In the normal heart a dense band of fibrous tissue forms early in embryogenesis to anatomically and electrically insulate the atria from the ventricles. The only natural electrical link between the atria and the ventricles is via the AV node and His-Purkinje system. Ventricular preexcitation is said to occur when all or part of the ventricular myocardium is activated by the atrial impulse earlier than would be expected if the stimulus were to reach the ventricles by way of the normal AV conduction system. This premature activation can occur only if there is an alternate route that allows the electrical stimulus to bypass the normal physiologic delay of the AV node. Atrioventricular bypass pathways are embryologic remnants of muscle bundles that bridge the heart’s fibrous skeleton, providing the means for abnormal electrical conduction between the atrium and ventricle (Figure 9-1). Transmission of the electrical impulse over such an accessory pathway produces characteristic findings on the ECG and may provide a substrate for cardiac arrhythmias.
Conduction system of the heart showing accessory AV pathways in blue.
PATHWAYS, CONNECTIONS, AND TRACTS, OH MY!
Accessory pathways are anomalous electrical conduits that are not part of the normal specialized conduction system. Although often used interchangeably, the terms pathway, connection, and tract should be used more precisely. In my experience, this ambiguity is a source of confusion for those trying to understand the anatomy and physiology behind preexcitation. We’ll use “pathway” to describe any anomalous electrical route. A “connection” will describe an accessory conduction pathway that inserts into the working myocardium, regardless of its origin. A “tract” will define an atypical pathway of any origin that inserts into specialized conduction tissue. As we will see shortly, using these terms properly will help you understand how electrical transmission over these pathways affects their ECG appearance.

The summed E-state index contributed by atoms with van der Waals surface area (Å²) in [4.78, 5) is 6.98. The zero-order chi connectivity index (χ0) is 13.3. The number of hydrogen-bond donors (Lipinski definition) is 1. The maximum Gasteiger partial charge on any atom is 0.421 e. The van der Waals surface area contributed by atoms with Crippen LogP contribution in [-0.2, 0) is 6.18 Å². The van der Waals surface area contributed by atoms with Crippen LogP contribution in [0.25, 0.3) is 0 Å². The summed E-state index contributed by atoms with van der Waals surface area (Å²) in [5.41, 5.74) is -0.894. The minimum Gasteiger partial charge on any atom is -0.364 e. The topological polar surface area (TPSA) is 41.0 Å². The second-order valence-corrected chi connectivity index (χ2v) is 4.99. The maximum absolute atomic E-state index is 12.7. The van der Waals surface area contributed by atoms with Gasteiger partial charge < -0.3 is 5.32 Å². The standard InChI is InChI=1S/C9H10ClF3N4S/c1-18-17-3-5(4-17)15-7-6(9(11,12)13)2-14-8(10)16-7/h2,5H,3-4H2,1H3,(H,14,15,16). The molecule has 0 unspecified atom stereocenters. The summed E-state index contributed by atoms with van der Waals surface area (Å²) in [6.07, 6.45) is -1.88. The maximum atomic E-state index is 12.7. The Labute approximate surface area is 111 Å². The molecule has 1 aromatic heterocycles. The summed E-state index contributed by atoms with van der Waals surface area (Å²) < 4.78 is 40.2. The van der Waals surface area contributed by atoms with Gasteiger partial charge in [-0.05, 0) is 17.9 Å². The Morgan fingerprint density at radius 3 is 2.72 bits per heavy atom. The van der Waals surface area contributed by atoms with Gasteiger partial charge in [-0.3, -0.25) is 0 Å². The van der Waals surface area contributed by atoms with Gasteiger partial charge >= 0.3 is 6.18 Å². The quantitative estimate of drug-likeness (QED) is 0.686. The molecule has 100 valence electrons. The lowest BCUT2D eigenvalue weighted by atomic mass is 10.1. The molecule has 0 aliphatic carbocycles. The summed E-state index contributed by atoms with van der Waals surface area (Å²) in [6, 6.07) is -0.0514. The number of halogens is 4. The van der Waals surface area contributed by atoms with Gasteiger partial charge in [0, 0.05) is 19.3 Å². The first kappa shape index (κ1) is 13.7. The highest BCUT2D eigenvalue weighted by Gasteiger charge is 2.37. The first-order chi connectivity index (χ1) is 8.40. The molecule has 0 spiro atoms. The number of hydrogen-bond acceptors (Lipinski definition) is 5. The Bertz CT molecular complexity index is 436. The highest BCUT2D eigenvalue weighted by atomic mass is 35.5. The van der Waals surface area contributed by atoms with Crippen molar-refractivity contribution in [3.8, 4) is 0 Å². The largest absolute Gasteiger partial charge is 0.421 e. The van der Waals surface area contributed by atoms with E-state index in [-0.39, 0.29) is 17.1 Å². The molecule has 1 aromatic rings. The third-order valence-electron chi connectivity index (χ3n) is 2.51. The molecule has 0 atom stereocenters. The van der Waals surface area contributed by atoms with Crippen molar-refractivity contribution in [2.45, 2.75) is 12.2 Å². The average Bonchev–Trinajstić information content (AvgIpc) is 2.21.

Accessory pathways between the atria and ventricles may take a number of anatomical forms. The most common and clinically important of these are atrioventricular bypass connections, responsible for the classic Wolff-Parkinson-White pattern and syndrome (see following discussion). Rarely, preexcitation is due to accessory pathways that link the atria, AV node, bundle branches (fascicles), and the ventricles.
FOR HISTORY BUFFS:
You will encounter various eponyms to describe accessory pathways. Atrioventricular bypass connections are also called bundles of Kent. The unusual atriofascicular, nodofascicular, nodoventricular, and fasciculoventricular pathways are collectively known as Mahaim fibers. James fibers have been used to describe perinodal (also called atrionodal or intranodal) bypass tracts, but these pathways are disputed and of uncertain clinical significance. I discourage the use of these eponyms in favor of the more precise anatomical description.
Transmission of the normal sinus impulse ...